When communicating securely across the internet, the client (IoT device) and the server must provide proof of their identity
prior to establishing a mutually authenticated TLS connection. In a
infrastructure, digital (or identity) certificates are exchanged to verify each entity’s identity. The
X.509 certificate is the most
common digital certificate format and is widely used across the internet and in IoT use cases. The X.509 certificate is
exchanged during the TLS handshake process, making it a critical piece of establishing a TLS
connection. In IoT use cases, data transfer over communication protocols such as HTTPS or
MQTT should occur only after a TLS connection has been established.
In PKI, a signature’s authenticity is established through a key pair: a public key and a private key. Public keys are
disseminated widely, while private keys are known only to the owner; this is done to maintain security across the system.
When data is signed or encrypted with a private key, any recipient of the data can authenticate and/or decrypt the data
using the matching public key. Data encrypted using a public key can only be decrypted by the holder of the private key.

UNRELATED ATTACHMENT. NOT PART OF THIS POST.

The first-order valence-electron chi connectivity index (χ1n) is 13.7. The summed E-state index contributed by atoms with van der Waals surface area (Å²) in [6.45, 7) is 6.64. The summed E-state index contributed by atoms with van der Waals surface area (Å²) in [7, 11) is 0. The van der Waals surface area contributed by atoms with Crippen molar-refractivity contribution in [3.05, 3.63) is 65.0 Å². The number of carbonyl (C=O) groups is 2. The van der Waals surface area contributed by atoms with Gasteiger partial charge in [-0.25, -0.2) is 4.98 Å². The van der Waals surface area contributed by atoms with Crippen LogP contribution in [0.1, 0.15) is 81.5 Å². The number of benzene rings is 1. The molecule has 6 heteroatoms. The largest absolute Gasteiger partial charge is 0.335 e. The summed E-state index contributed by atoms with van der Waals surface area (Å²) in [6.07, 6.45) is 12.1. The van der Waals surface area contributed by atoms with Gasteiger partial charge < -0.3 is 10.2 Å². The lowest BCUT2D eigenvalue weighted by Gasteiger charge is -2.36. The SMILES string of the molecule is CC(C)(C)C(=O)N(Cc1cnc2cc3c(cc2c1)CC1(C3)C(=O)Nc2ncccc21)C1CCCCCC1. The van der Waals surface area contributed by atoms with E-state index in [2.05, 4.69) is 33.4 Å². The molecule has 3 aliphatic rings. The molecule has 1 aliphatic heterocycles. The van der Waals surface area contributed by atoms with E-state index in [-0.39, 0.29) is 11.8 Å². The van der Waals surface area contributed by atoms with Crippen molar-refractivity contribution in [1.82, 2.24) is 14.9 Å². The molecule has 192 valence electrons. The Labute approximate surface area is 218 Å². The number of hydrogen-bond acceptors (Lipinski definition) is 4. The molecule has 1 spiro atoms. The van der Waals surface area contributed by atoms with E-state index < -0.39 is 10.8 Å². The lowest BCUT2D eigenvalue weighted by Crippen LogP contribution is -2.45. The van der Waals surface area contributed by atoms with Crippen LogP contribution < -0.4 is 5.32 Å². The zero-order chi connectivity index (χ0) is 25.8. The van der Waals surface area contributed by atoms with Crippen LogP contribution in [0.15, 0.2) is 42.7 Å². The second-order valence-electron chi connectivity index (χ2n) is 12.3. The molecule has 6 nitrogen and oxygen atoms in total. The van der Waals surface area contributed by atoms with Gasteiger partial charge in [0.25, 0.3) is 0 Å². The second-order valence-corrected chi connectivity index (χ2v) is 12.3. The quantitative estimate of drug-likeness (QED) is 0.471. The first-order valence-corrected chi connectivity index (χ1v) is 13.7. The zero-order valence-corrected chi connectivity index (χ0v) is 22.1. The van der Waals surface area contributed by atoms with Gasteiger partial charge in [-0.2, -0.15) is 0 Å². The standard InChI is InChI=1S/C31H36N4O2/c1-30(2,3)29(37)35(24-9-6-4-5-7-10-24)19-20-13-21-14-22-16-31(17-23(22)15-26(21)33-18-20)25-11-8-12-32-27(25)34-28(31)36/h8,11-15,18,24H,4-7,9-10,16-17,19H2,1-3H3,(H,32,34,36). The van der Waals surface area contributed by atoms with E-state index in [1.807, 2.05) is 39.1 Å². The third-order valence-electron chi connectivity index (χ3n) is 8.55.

Once a key pair has been generated, a client will apply to a certificate authority for an X.509 certificate, using a
certificate signing request (CSR). The X.509 certificate is either signed by a CA
authority) or is self-signed. In most use cases, the X.509 certificate is only self-signed when it is the
certificate of the root
CA. In IoT use cases, it is more common (and better practice!) for an intermediate CA (instead of the root CA) to sign
each end-entity’s certificate. This prevents the risk of exposing the root certificate. Using intermediate certificates
creates a chain of
trust that can be traced from the root CA to each end-entity.
Additional details can be found here: X.509 RFC5280.
Copyright (C) Amazon Web Services, Inc. or its affiliates. All rights reserved.